Understanding the Big Picture of the Bible, edited by Wayne Grudem is the resource that I needed as a first year Bible College student in the 80’s. The introduction by Vern Poythress is worth the price of the book. Dr. Poythress reveals the storyline of the Bible and skillfully unfolds God’s plan for redemptive history: “The Bible … makes it clear that God has a unified plan for all of history. His ultimate purpose, ‘a plan for the fullness of time,’ is ‘to unite all things in him [Christ], things in heaven and things on earth’ (Eph. 1:10), ‘to the praise of his glory’ (Eph. 1:12). He continues, “The work of Christ on earth, and especially his crucifixion and resurrection, is the climax of history; it is the great turning point at which God actually accomplished the salvation toward which history had been moving throughout the Old Testament.”
Poythress introduces Christ in the Old Testament and the promises of God. He reveals a fundamental assumption of the Old Testament, namely – that Christ would redeem a people for his own possession and make all things new. The author affirms that Scripture “directly points forward through promises of salvation and promises concerning God’s commitment to his people.”
Warnings and curses are set forth: “Christ at his second coming wars against sin and exterminates it. The second coming and the consummation are the time when the final judgment against sin is executed.” Additionally, Poythress points to the covenants. He adds, “God’s commitment takes the form of promises, blessings, and curses. The promises and blessings point forward to Christ, who is the fulfillment of the promises and the source of the final blessings. The curses point forward to Christ both in his bearing the curse and in his execution of judgment and curse against sin, especially at the second coming.”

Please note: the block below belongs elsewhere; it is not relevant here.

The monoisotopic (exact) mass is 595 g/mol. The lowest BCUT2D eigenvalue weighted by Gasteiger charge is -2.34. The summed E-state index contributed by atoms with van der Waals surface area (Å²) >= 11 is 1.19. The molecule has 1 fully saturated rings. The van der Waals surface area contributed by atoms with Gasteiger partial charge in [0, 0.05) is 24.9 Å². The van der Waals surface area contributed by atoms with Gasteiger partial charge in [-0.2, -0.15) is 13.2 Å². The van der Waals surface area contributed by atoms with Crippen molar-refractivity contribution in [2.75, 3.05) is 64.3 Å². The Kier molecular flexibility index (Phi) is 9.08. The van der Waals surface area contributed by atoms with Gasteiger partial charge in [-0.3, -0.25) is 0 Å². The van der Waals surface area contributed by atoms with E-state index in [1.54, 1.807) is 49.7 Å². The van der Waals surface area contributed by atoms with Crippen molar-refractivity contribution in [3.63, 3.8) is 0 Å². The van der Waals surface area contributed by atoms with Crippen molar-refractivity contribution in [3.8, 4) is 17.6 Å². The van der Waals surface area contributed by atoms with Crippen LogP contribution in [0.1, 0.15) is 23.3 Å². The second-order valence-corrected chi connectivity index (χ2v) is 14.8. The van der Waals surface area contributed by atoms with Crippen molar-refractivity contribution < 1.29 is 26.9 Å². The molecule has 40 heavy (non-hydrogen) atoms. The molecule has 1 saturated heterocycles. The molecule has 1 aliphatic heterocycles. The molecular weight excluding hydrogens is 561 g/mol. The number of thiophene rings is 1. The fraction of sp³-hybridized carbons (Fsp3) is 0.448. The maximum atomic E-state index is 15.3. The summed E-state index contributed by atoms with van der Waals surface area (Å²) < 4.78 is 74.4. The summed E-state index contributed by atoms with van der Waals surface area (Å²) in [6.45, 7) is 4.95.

The author continues to show how Christ fulfills the promise set forth in the Old Tesatment. This overview of the Bible’s storyline is the perfect set up for the rest of the book. A top-notch host of scholars write from a conservative viewpoint; theologians that include the likes of Thomas Schreiner, Paul House, and Dennis Johnson, to name a few. Part one summarizes the theology of the Old Testament. Part two walks readers through the background to the New Testament, including a brief discussion on period between the Testaments. Finally, part three examines the theology of the New Testament.
This work would be an appropriate place to begin for Bible College students or readers unfamiliar with the flow of Biblical history. The discussion is simple enough to read for beginners but is challenging enough for readers who are versed in redemptive history.